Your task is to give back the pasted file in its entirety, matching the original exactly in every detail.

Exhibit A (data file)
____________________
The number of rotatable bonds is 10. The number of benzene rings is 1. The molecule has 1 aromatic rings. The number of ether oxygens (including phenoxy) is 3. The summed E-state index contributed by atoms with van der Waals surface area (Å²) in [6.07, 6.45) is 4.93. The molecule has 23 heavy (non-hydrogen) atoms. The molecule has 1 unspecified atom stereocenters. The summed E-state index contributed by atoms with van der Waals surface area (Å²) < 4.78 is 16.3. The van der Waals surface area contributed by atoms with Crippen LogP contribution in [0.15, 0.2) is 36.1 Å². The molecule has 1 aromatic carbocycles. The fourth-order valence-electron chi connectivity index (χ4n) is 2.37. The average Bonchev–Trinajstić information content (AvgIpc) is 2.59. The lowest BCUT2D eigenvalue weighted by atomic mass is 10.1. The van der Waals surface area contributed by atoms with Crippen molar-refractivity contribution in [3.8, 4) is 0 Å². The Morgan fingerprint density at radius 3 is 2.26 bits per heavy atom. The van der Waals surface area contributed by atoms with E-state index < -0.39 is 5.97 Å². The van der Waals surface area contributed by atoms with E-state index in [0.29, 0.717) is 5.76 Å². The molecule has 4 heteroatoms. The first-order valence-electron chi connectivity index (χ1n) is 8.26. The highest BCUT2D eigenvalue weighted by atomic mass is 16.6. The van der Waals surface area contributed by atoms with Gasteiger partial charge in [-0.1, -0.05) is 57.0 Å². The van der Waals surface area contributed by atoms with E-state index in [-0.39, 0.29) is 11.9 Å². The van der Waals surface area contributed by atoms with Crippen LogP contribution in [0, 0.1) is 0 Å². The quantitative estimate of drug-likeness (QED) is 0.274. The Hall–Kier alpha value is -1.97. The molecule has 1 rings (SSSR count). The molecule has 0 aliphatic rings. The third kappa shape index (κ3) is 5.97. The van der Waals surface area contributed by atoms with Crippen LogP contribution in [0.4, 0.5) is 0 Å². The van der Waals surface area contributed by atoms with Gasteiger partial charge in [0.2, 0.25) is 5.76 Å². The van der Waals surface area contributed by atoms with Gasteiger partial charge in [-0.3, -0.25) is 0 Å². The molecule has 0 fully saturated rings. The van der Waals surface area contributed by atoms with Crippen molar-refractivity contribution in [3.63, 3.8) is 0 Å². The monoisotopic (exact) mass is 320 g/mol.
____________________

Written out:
The number of rotatable bonds is 10. The number of benzene rings is 1. The molecule has 1 aromatic rings. The number of ether oxygens (including phenoxy) is 3. The summed E-state index contributed by atoms with van der Waals surface area (Å²) in [6.07, 6.45) is 4.93. The molecule has 23 heavy (non-hydrogen) atoms. The molecule has 1 unspecified atom stereocenters. The summed E-state index contributed by atoms with van der Waals surface area (Å²) < 4.78 is 16.3. The van der Waals surface area contributed by atoms with Crippen LogP contribution in [0.15, 0.2) is 36.1 Å². The molecule has 1 aromatic carbocycles. The fourth-order valence-electron chi connectivity index (χ4n) is 2.37. The average Bonchev–Trinajstić information content (AvgIpc) is 2.59. The lowest BCUT2D eigenvalue weighted by atomic mass is 10.1. The van der Waals surface area contributed by atoms with Crippen molar-refractivity contribution in [3.8, 4) is 0 Å². The Morgan fingerprint density at radius 3 is 2.26 bits per heavy atom. The van der Waals surface area contributed by atoms with E-state index < -0.39 is 5.97 Å². The van der Waals surface area contributed by atoms with E-state index in [0.29, 0.717) is 5.76 Å². The molecule has 4 heteroatoms. The first-order valence-electron chi connectivity index (χ1n) is 8.26. The highest BCUT2D eigenvalue weighted by atomic mass is 16.6. The van der Waals surface area contributed by atoms with Gasteiger partial charge in [-0.1, -0.05) is 57.0 Å². The van der Waals surface area contributed by atoms with E-state index in [-0.39, 0.29) is 11.9 Å². The van der Waals surface area contributed by atoms with Crippen LogP contribution in [0, 0.1) is 0 Å². The quantitative estimate of drug-likeness (QED) is 0.274. The Hall–Kier alpha value is -1.97. The molecule has 1 rings (SSSR count). The molecule has 0 aliphatic rings. The third kappa shape index (κ3) is 5.97. The van der Waals surface area contributed by atoms with Crippen LogP contribution in [0.4, 0.5) is 0 Å². The van der Waals surface area contributed by atoms with Gasteiger partial charge in [0.2, 0.25) is 5.76 Å². The van der Waals surface area contributed by atoms with Gasteiger partial charge in [-0.3, -0.25) is 0 Å². The molecule has 0 fully saturated rings. The van der Waals surface area contributed by atoms with Crippen molar-refractivity contribution in [3.63, 3.8) is 0 Å². The monoisotopic (exact) mass is 320 g/mol.